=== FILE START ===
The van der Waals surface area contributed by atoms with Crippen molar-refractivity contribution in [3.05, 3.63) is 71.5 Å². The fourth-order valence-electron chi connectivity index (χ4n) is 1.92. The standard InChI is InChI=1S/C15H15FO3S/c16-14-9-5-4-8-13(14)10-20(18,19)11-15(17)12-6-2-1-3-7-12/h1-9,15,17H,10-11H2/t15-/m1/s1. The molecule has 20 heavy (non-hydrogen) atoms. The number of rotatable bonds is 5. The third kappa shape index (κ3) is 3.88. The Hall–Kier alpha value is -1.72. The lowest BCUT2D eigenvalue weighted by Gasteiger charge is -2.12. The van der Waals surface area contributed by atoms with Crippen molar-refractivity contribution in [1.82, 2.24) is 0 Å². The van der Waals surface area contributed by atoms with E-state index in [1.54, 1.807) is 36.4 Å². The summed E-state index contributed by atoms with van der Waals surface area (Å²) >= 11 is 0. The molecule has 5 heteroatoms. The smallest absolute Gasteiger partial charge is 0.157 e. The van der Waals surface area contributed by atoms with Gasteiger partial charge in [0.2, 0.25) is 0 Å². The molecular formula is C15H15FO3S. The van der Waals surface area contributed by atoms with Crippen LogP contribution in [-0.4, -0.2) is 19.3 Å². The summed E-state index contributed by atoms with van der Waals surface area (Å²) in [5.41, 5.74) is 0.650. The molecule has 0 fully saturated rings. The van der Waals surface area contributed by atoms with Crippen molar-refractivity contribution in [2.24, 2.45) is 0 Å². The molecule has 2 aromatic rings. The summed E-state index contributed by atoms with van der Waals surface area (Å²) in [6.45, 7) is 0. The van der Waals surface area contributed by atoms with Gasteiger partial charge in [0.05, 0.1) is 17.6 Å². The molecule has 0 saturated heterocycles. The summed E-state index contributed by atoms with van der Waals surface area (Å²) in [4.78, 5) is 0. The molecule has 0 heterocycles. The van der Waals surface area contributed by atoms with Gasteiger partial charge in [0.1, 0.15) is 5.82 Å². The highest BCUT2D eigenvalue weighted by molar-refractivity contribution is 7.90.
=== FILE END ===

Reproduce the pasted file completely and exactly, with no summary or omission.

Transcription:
The van der Waals surface area contributed by atoms with Crippen molar-refractivity contribution in [3.05, 3.63) is 71.5 Å². The fourth-order valence-electron chi connectivity index (χ4n) is 1.92. The standard InChI is InChI=1S/C15H15FO3S/c16-14-9-5-4-8-13(14)10-20(18,19)11-15(17)12-6-2-1-3-7-12/h1-9,15,17H,10-11H2/t15-/m1/s1. The molecule has 20 heavy (non-hydrogen) atoms. The number of rotatable bonds is 5. The third kappa shape index (κ3) is 3.88. The Hall–Kier alpha value is -1.72. The lowest BCUT2D eigenvalue weighted by Gasteiger charge is -2.12. The van der Waals surface area contributed by atoms with Crippen molar-refractivity contribution in [1.82, 2.24) is 0 Å². The van der Waals surface area contributed by atoms with E-state index in [1.54, 1.807) is 36.4 Å². The summed E-state index contributed by atoms with van der Waals surface area (Å²) >= 11 is 0. The molecule has 5 heteroatoms. The smallest absolute Gasteiger partial charge is 0.157 e. The van der Waals surface area contributed by atoms with Gasteiger partial charge in [0.2, 0.25) is 0 Å². The molecular formula is C15H15FO3S. The van der Waals surface area contributed by atoms with Crippen LogP contribution in [-0.4, -0.2) is 19.3 Å². The summed E-state index contributed by atoms with van der Waals surface area (Å²) in [5.41, 5.74) is 0.650. The molecule has 0 fully saturated rings. The van der Waals surface area contributed by atoms with Crippen molar-refractivity contribution in [2.24, 2.45) is 0 Å². The molecule has 2 aromatic rings. The summed E-state index contributed by atoms with van der Waals surface area (Å²) in [6.45, 7) is 0. The van der Waals surface area contributed by atoms with Gasteiger partial charge in [0.05, 0.1) is 17.6 Å². The molecule has 0 saturated heterocycles. The summed E-state index contributed by atoms with van der Waals surface area (Å²) in [4.78, 5) is 0. The molecule has 0 heterocycles. The van der Waals surface area contributed by atoms with Gasteiger partial charge in [0.1, 0.15) is 5.82 Å². The highest BCUT2D eigenvalue weighted by molar-refractivity contribution is 7.90.